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Ovarian Pain During Pregnancy

Ovarian Pain During Pregnancy

When a woman gets pregnant, there’s going to be some pains that are inevitable and other pains that should be reported immediately to their doctor. Some pains occur early in pregnancy, some occur later in pregnancy and others occur throughout the entire pregnancy term. Still, if a woman experiences pain in her ovaries, it’s never a good sign. Pain in the ovaries, abdomen, pelvic area, or vaginal area should be reported to a doctor immediately, regardless of which trimester you’re in, but especially if you’re feeling ovary pain in the first trimester. This could be a sign of something more serious such as:

Pain in the ovaries can happen once or become a chronic problem, so it’s important that you have yourself checked if you’re feeling pain in this area.

Possible Causes of Ovary Pain

If this is a woman’s first pregnancy, it may be hard to tell if the pain is actually in the ovaries or somewhere else in the same area. If you’re not sure, you should always seek medical attention, however, ovarian pain can be the cause of other problems such as:

  • Kidney Stones
  • Gall Bladder Infection or Disease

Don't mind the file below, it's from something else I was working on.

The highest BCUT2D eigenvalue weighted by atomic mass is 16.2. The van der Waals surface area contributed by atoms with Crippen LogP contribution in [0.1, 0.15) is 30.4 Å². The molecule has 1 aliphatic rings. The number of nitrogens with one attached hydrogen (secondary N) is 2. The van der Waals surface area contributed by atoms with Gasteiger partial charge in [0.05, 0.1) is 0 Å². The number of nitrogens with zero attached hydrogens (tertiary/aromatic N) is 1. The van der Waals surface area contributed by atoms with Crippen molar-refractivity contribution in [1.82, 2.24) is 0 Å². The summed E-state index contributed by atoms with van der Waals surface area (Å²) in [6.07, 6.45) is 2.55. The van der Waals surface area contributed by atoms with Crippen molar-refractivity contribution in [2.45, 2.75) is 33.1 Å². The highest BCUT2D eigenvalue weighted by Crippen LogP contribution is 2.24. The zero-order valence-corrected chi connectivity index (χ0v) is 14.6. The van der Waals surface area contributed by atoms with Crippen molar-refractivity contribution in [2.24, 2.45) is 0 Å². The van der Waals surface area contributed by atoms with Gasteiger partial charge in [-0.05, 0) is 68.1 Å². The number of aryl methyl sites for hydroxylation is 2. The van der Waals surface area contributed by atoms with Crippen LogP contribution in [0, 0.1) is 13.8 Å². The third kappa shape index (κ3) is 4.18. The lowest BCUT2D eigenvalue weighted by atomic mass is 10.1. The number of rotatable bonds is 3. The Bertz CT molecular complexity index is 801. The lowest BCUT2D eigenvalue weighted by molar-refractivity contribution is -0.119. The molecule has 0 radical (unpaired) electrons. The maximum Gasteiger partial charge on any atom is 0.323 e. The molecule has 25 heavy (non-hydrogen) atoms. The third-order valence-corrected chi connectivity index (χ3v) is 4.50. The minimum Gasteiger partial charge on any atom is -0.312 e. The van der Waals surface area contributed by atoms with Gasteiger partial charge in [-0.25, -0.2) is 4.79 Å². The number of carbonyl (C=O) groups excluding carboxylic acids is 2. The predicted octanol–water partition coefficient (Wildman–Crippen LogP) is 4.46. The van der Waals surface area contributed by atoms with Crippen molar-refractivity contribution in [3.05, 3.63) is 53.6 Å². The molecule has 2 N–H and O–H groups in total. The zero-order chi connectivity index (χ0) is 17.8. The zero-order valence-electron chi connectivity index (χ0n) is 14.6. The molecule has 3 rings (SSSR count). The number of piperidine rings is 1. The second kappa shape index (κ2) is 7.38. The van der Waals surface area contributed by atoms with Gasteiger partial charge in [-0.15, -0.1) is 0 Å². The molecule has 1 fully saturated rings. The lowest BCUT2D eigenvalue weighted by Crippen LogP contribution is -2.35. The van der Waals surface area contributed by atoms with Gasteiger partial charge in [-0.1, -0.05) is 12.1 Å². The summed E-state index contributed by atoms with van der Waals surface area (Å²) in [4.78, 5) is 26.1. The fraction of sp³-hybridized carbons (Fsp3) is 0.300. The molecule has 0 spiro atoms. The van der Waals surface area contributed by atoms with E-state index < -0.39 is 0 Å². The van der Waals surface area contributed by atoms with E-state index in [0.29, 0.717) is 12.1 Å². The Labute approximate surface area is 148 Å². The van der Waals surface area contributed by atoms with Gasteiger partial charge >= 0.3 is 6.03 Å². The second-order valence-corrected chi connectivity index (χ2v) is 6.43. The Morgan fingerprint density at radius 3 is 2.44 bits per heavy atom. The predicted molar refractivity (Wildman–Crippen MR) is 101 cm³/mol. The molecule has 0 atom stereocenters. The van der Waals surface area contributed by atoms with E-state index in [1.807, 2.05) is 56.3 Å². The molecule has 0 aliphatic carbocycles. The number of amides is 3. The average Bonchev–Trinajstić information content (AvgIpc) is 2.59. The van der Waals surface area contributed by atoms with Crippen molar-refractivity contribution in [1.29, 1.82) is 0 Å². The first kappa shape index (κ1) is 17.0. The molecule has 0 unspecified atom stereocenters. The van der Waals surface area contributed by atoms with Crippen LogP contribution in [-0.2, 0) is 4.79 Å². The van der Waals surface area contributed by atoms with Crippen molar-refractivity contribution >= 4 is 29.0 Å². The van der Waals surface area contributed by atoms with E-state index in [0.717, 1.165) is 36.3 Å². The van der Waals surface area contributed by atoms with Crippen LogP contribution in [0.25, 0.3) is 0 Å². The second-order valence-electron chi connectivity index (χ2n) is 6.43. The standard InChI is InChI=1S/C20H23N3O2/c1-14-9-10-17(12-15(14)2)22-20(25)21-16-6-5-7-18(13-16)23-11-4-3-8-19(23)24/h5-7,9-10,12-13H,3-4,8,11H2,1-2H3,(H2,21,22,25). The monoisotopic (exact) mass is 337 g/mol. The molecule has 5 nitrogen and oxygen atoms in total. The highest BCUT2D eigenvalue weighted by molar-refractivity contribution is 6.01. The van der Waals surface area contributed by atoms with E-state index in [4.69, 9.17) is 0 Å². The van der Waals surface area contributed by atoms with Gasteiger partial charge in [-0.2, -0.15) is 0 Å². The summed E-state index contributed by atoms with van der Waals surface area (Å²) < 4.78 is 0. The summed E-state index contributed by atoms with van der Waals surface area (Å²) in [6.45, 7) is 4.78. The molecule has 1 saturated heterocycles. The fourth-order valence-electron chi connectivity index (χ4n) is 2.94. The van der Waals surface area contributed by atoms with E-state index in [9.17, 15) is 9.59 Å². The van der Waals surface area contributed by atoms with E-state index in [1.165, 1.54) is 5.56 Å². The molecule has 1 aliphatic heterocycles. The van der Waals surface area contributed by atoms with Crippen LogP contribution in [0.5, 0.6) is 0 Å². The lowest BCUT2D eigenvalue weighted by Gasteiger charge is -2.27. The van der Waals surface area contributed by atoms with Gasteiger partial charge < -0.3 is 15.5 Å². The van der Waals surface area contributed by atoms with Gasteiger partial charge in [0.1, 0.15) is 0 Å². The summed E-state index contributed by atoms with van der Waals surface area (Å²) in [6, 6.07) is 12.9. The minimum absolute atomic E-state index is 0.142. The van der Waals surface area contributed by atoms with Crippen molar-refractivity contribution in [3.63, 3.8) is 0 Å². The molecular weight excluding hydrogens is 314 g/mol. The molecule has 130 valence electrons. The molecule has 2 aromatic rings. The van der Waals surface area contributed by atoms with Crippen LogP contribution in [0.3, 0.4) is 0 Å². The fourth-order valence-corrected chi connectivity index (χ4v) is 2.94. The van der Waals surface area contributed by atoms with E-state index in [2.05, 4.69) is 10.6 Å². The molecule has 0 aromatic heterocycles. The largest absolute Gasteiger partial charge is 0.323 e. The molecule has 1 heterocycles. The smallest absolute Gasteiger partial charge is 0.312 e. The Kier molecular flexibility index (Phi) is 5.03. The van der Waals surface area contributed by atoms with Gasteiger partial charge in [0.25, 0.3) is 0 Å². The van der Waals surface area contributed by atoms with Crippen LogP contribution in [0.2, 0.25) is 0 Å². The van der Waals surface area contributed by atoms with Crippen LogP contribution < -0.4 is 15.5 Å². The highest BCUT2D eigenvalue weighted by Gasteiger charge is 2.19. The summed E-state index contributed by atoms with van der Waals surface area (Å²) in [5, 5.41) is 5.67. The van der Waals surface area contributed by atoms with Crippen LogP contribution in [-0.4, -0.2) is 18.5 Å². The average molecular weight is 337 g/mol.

• Constipation
  • Appendicitis
  • Bladder Infection or Urinary Tract Infection
  • Ovarian Cysts
  • Bacterial Infection in Area

It’s very easy to mistake pain in the ovaries and other reproductive organs with pain in the abdominal and pelvic areas. This is because all of these organs and parts are located in the same lower region. Many women experience ovarian cysts as the childbearing age comes and goes. If you’re thinking about getting pregnant, are prone to ovarian cysts, or have ovary pain before you’re pregnant, you should seek medical attention and figure out the problem. The cysts could be cancerous, and pregnancy is never a good idea if ovarian cysts are involved.

Nausea is almost always coupled with ovary pain. If you’re experiencing nausea with your pain, be sure to first tell your doctor. He or she may then advise you to begin eating smaller portions of food less times per day. If you’re pregnant and are having sexual intercourse, you may also feel pain in your ovaries. Unfortunately your doctor may advise you to stop having sex until he or she can determine the cause of your pain, and whether or not sex should be happening. Sex during pregnancy can aggravate other organs within your pelvic and abdominal areas, causing pain, so it’s best to seek medical attention.

Treating Ovary Pain

When it comes to treating pain within your ovaries, it varies. Your doctor must first determine whether the pain is actually in your ovaries or in another organ in close proximity. Once your doctor diagnoses you, he or she will then be able to advise you or give you the proper medication to reduce the amount of pain.

[Page updated December 2014]